Identifying aquatic conservation priorities in the Southeastern US
The southeastern US is a global hotspot of freshwater biodiversity, with at least 493 species of fish (62 percent of the US total), 269 mussel species (91 percent of the US total), and perhaps 300 species of crayfish (nearly half of the global total). More than a quarter of this region’s species are found nowhere else in the world, and many are at risk of extinction. Due in large part to rapid development, the number of imperiled freshwater fish species in the Southeast has risen 125% in the past 20 years, and efforts to reverse this trend have been hampered by limited funding and lack of public awareness.
To tackle this problem, the National Fish and Wildlife Foundation (NFWF) has contracted with the RBC and the Tennessee Aquarium Conservation Institute (TNACI) to develop a plan for targeted conservation investment in southeastern freshwater biodiversity that can serve as a resource for NFWF and other conservation-oriented foundations. Since many conservation plans already exist for the region, the RBC will work with state agencies, federal agencies and NGO partners to synthesize these existing prioritization schemes into a coherent conservation blueprint that meets the needs of NFWF.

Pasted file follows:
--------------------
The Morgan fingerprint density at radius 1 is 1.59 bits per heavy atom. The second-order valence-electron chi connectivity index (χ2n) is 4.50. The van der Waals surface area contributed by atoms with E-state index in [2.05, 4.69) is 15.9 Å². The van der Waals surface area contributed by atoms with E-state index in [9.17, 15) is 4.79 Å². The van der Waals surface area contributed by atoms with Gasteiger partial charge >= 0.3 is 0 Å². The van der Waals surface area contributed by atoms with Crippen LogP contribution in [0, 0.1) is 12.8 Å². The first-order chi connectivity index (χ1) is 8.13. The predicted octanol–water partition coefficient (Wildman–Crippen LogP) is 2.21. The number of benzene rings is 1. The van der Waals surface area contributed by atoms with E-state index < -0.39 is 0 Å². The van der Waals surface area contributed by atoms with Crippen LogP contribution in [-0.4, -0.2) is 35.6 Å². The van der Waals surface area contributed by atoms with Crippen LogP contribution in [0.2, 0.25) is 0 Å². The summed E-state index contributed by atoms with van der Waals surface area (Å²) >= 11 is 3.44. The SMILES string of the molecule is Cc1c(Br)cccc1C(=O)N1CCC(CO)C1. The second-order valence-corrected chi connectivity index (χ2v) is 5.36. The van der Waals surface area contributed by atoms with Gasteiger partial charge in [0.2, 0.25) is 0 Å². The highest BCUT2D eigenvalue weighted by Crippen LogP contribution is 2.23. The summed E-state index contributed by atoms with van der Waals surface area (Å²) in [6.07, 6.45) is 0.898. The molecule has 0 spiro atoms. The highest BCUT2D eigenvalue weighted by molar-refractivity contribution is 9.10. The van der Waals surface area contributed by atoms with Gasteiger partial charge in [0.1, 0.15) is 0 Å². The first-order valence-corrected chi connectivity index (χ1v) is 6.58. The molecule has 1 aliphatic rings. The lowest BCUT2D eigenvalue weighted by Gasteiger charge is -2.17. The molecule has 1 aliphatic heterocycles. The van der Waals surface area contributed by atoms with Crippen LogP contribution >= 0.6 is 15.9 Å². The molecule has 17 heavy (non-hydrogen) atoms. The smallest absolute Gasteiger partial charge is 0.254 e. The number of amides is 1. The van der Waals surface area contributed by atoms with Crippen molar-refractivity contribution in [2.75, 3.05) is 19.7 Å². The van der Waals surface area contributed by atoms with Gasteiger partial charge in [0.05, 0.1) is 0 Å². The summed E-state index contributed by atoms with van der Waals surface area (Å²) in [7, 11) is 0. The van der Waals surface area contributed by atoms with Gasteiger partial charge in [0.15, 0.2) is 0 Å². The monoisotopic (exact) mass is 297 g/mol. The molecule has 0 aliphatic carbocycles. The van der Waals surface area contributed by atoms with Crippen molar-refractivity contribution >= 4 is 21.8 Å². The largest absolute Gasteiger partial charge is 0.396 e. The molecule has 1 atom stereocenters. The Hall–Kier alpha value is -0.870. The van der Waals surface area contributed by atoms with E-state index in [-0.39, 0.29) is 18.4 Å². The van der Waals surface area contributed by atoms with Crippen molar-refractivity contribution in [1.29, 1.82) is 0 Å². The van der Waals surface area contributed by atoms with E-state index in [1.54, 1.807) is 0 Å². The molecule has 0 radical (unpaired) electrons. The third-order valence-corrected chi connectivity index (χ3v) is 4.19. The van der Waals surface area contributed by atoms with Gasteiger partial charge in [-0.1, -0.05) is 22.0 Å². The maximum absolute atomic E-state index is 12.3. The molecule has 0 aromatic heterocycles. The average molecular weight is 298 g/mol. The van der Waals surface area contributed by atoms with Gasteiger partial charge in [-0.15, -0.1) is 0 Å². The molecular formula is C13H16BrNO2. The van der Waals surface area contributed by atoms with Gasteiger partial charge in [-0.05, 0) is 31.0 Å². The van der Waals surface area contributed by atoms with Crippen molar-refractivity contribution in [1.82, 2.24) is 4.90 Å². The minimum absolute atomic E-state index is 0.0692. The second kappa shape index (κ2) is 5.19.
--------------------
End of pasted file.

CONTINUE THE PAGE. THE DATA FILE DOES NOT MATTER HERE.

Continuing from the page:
RBC and TNACI scientists developed range maps for almost 1,050 species of southeastern fishes, mussels, and crayfishes and used these to calculate scores describing the diversity (species richness), distinctiveness (Southeast endemism), and imperilment (according to recent scientific literature) for 290 watersheds. These scores were used to develop a set of priority areas for further investigation. The project report details the primary and secondary threats in each watershed and describes a suite of recommended management actions that best mitigate these threats. For more detail, see the project website at www.southeastfreshwater.org.
Update: This project was featured on UGA Today on January 30, 2017.